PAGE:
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The Garden Decoder: What Does ‘Organic Gardening’ Really Mean?

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The Garden Decoder: What Does ‘Organic Gardening’ Really Mean?

February 14, 2019

It occurred to me recently that I don’t really know what “organic gardening” entails. And when other colleagues during our weekly staff meeting also expressed some confusion about the term, I knew I was on to something (a.k.a. that feeling of relief when you realize that others are just as ignorant as you are). Below, what I learned when I investigated organic gardening.

Organic gardener Colum Pawson tends to a plot in an old Welsh estate. The garden had incredible soil that had been improved, over generations, with manure and compost. Photograph by Britt Willoughby Dyer for Gardenista, from Walled Gardens: An Organic and Picturesque Plot at Old-Lands in Wales.
Above: Organic gardener Colum Pawson tends to a plot in an old Welsh estate. The garden had incredible soil that had been improved, over generations, with manure and compost. Photograph by Britt Willoughby Dyer for Gardenista, from Walled Gardens: An Organic and Picturesque Plot at Old-Lands in Wales.

Is organic gardening just gardening without chemicals?

Not exactly. Chemicals exist in both organic and synthetic fertilizers and pesticides, so it’s a bit of a mischaracterization to call organic gardening “chemical-free” gardening. That said, a basic tenet of organic gardening is the avoidance of using manmade fertilizers and pesticides.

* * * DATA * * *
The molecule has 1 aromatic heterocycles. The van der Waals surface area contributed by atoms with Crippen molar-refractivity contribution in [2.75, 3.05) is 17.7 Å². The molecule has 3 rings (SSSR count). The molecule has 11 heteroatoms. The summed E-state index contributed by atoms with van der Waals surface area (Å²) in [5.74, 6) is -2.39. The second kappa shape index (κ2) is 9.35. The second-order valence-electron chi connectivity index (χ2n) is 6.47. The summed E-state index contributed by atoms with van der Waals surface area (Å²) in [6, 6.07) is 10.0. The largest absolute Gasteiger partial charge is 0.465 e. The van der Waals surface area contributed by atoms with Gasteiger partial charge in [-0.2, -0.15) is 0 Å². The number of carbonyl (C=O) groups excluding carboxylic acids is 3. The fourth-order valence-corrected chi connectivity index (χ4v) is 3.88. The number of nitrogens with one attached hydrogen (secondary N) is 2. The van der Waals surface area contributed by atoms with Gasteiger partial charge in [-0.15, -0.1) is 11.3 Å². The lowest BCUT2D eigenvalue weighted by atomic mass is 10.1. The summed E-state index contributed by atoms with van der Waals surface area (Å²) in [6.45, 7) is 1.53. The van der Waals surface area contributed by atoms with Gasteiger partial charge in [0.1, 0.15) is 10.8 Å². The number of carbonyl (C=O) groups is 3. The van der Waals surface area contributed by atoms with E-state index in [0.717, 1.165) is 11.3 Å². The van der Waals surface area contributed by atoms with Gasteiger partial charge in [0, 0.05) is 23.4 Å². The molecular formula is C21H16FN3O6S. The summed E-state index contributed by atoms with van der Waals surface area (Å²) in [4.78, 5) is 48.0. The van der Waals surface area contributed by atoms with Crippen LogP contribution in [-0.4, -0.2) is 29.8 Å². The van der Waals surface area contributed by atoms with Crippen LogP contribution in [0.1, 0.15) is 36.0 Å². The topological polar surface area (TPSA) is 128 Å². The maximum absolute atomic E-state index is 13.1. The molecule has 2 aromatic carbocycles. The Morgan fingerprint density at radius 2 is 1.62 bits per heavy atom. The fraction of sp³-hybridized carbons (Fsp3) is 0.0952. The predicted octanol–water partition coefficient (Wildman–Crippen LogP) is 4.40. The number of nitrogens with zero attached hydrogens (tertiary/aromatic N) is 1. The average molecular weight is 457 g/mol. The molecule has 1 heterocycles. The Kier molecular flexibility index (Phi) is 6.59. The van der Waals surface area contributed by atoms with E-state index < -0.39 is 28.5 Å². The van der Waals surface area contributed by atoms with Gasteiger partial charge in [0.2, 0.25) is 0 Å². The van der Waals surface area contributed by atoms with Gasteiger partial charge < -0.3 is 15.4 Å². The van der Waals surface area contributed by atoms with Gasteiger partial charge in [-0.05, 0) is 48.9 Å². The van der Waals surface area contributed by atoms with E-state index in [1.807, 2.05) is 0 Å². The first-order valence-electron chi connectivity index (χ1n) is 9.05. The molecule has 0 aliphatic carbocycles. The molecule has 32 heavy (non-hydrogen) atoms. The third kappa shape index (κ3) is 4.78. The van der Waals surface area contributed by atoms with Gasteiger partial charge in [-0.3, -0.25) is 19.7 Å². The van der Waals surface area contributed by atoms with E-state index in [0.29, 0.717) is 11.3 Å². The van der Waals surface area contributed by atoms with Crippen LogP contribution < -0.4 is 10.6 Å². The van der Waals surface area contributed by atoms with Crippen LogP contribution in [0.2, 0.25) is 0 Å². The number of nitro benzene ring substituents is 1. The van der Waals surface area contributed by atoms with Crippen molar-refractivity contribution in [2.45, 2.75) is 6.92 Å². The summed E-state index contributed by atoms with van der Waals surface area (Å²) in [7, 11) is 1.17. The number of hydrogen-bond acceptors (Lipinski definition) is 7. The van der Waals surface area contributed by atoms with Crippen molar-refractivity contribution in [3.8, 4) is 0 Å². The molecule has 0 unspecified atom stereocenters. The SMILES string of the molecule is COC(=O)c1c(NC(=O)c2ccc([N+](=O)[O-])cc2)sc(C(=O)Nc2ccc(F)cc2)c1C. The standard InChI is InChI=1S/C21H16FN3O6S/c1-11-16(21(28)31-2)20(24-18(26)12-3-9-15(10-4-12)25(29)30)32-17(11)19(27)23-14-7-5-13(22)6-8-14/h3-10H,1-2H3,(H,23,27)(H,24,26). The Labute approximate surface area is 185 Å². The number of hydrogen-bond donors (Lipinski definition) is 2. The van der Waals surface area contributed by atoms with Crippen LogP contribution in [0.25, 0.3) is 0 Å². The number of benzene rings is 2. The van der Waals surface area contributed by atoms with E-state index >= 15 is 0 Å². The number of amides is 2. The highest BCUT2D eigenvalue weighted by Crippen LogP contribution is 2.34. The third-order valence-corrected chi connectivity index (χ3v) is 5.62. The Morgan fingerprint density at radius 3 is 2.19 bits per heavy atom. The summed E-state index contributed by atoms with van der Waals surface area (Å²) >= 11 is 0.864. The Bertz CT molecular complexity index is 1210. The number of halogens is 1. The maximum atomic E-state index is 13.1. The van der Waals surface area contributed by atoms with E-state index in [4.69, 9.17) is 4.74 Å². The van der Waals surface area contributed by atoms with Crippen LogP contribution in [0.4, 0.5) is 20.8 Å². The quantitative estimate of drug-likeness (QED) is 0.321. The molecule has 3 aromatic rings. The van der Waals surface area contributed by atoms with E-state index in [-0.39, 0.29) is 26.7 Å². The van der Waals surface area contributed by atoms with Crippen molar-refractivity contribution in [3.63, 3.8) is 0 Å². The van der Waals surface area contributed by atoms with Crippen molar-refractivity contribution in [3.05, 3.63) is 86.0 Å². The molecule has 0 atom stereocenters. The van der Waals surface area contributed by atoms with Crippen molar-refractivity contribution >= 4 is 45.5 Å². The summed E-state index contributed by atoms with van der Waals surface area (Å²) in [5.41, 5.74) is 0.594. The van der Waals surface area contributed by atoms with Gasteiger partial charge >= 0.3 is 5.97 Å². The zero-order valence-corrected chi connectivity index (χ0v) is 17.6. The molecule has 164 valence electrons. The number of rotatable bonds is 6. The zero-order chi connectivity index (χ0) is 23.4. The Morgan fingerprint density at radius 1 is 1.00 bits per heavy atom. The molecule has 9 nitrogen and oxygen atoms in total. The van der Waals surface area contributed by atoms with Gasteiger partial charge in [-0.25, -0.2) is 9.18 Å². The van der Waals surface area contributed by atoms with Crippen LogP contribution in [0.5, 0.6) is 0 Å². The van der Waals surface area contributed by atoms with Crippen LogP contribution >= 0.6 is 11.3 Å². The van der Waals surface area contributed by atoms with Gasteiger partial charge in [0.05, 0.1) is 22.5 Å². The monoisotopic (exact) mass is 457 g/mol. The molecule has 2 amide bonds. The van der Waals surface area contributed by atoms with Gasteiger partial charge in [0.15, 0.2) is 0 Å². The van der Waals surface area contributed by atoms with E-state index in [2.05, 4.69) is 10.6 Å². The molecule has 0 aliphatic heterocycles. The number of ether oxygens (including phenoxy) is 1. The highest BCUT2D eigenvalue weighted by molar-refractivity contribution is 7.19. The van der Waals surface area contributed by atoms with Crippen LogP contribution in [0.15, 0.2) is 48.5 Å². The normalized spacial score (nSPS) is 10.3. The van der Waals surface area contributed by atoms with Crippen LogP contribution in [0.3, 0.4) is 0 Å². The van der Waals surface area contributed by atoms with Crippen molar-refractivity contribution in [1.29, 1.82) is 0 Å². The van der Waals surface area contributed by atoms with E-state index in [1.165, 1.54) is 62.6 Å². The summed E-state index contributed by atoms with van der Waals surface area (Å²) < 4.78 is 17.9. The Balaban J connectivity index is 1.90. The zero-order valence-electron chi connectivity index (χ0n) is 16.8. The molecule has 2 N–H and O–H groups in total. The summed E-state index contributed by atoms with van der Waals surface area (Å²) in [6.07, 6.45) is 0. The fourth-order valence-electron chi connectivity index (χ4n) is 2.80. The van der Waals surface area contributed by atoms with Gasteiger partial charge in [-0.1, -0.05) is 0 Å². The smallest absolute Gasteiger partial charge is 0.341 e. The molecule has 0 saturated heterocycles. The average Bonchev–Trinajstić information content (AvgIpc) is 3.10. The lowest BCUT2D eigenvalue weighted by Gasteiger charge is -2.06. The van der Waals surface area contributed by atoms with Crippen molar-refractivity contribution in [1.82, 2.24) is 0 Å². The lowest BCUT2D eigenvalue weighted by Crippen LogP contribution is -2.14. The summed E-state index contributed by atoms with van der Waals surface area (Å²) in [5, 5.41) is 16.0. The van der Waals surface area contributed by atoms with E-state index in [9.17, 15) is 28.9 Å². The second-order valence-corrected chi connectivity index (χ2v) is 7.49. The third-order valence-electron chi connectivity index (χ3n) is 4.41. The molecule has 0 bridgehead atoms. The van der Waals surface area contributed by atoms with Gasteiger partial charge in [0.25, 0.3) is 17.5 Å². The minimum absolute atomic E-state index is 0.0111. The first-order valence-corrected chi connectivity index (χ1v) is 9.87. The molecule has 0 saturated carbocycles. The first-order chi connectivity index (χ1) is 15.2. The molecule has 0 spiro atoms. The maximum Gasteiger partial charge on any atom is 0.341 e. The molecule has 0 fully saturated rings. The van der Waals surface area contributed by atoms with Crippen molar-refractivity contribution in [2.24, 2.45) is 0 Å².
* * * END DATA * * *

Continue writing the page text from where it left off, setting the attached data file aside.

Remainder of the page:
What is it then?

Organic gardening encourages pollinators like bees. Photograph by Marie Viljoen, from Landscape Ideas: What to Plant for Pollinators? Choose Milkweed.
Above: Organic gardening encourages pollinators like bees. Photograph by Marie Viljoen, from Landscape Ideas: What to Plant for Pollinators? Choose Milkweed.

Broadly speaking, organic gardening is a holistic approach to growing plants that focuses on the health of the whole ecosystem. This entails committing to four priorities, starting with nutrient-rich soil. Compost, natural fertilizers (think animal manures, wood ash, seaweed, and eggshells), and cover crops (which can be tilled back into the soil) can all enrich your soil, which ultimately leads to healthier plants and crops. Second, organic gardening emphasizes biodiversity; birds, beneficial insects, and other wildlife all have a role to play in organic gardens. Third, the organic gardener is mindful of growing only plants that thrive in your region and your specific garden conditions (i.e., you wouldn’t want to grow a moisture-loving plant in a dry, hot climate). And last, of course, organic gardening eschews all manmade chemicals.

How do you get rid of pests without pesticides?

Did you know? &#8
Above: Did you know? “Ladybugs feed on thousands of aphids in their lifetime, even laying their eggs on the underside of leaves that are under attack,” writes our contributor Kendra Wilson in Your Garden’s Best Friend: The Life and Times of a Ladybug.

The organic gardener focuses on prevention. The best way to avoid pests and plant diseases is to grow disease-resistant varieties that are adapted to your region and growing conditions. Such plants tend to be happier and more robust, which helps them resist pests and diseases should they have to deal with them. And simply being in tune with your garden, observing it as often as you can, means that you’ll be able to catch potential problems before they get out of control. Spot some diseased leaves? Pinch them off before they spread. See aphids? Aim a hose at them and spray them off.

For more on organic gardening see:

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